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Science fiction is dead, long live science fiction


You can almost set your watch by the regularity with which claims that “science fiction is dead” appear. Except, of course, that wouldn’t be a very science-fictional metaphor in these days of atomic clocks and NTP. The latest iteration of this moan appears here. Certainly it’s true that fantasy outsells category science fiction, but to also claim that “half … of what is being sold as sci-fi is actually fantasy with some sci-fi elements” is risible.

Science fiction still lives but, more than that, it has also colonised the mainstream. In the cinema, sf is the genre of choice for tentpole releases. On television, it may have a less successful track-record, but many sf series have proven popular with non-genre audiences: Dr Who and Life on Mars, for example. Literary writers have in the last decade quite happily appropriated ideas from the sf toolbox for their novels – just look at this year’s Clarke Award winner, The Testament of Jessie Lamb by Jane Rogers. (Though Roger’s usual publisher refused to take the book because it was sf; I bet they feel like complete plonkers now.) But even this is hardly new: John Fowles did it back in 1985 with A Maggot; Lawrence Durrell did it even earlier with Tunc (1968) and Nunquam (1970). There are plentiful other examples.

Science fiction is changing, that much is true. But it has been doing that since Gernsback published that first issue of Amazing Stories back in 1926. For one thing, he called it “scientifiction”, which happily never caught on. The genre has undergone numerous irruptions and make-overs during the course of its ninety-year history, and the fact it is now so widespread and so varied only demonstrates its rude health.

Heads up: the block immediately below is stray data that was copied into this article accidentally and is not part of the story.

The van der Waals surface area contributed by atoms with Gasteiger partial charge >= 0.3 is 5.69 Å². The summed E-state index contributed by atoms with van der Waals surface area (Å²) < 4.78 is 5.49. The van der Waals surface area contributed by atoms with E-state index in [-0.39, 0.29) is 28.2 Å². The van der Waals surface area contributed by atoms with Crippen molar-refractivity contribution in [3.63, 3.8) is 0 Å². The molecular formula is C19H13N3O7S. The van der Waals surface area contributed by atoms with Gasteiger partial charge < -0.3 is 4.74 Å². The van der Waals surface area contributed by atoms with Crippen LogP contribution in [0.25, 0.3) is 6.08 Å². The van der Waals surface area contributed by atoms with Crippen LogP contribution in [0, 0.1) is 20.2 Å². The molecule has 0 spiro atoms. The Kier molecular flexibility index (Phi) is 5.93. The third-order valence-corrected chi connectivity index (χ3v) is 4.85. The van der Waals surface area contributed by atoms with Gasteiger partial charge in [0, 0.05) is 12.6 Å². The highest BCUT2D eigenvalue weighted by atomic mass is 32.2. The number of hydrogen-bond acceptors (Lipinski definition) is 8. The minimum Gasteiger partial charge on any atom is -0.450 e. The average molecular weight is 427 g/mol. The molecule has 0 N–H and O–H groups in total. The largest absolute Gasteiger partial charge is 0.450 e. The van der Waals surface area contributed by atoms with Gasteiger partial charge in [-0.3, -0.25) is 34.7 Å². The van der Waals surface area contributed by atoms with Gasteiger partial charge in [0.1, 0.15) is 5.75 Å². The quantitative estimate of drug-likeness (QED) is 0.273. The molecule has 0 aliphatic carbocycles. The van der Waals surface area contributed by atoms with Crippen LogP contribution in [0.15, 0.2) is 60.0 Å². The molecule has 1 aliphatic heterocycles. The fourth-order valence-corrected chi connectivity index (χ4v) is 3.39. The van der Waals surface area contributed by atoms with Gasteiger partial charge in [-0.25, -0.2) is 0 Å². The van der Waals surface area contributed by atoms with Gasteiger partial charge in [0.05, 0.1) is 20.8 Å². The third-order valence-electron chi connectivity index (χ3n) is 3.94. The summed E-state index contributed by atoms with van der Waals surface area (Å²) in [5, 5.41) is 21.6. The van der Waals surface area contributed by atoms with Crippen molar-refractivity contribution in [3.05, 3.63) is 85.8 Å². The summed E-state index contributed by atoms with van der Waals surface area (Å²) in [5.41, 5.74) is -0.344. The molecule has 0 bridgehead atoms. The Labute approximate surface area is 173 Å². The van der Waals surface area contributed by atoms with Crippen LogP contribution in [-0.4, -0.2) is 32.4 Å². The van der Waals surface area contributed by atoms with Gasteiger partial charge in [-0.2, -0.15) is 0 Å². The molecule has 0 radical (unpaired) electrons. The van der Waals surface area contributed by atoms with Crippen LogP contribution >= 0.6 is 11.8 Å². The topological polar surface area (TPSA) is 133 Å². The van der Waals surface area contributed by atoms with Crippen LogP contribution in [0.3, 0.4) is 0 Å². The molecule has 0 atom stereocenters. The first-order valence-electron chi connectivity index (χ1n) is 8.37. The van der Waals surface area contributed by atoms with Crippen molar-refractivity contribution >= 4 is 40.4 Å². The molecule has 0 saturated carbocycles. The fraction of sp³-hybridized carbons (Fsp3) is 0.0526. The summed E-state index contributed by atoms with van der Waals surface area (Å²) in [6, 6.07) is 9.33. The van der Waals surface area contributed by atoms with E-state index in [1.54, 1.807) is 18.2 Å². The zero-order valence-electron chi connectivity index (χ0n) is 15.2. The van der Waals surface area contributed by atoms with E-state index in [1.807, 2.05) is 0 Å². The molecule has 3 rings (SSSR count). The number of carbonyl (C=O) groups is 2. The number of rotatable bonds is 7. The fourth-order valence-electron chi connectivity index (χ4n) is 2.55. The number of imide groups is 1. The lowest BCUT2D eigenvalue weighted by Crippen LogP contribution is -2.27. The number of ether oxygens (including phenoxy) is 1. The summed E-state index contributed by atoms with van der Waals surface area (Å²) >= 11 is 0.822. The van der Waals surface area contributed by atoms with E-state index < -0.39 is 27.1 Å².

True, we’re not living in a science-fiction world. If we were, we’d have food-pills and jet-packs, there’d be a colony on the Moon, and most people would be wearing tinfoil jumpsuits. Or something. Instead, we have a dozen tin-cans strung together in Low Earth Orbit, only robots have gone further than cislunar space, and pills invented to replace food tend to get repurposed as recreational drugs and then criminalised… On the other hand, we do have smartphones, the internet, digital cameras, cars that cost as much as the turnover of a medium-sized company, pre-cooked bacon available in supermarkets, a climate we are slowly destroying so that multinationals can continue to make profits greater than most nations’ GDPs, and television shows more fatuous than anything George Orwell at his most cynical could ever have imagined.

The problem is that the dreams of science fiction from past decades have proven either unachievable or unsustainable. Is it any wonder then that the genre has turned increasingly escapist? This doesn’t make it fantasy, by any stretch of the, er, imagination; it does mean, however, that sf is no longer predicated on dreams of a better tomorrow created by science and engineering. Genre writers now – and those literary writers who dabble in genre – are putting the tools of science fiction to other uses.

Samuel Delany once said that one of the beauties of sf was that it could literalise metaphors. The example he used was “her world exploded”. You won’t find much in the way of metaphors in sf of the 1950s and earlier. Those so-called classic stories are pretty much straight up and straight down. WYSIWYG. But that doesn’t work anymore. What was designed to be plausible has become implausible. Such optimism in scientific solutions is now unconvincing. We know that science is only a tool, and not always used with the best intentions. “Now, I am become Death, the destroyer of worlds”, so to speak. We also know that even the laws of nature are apparently open to interpretation when there’s enough money involved.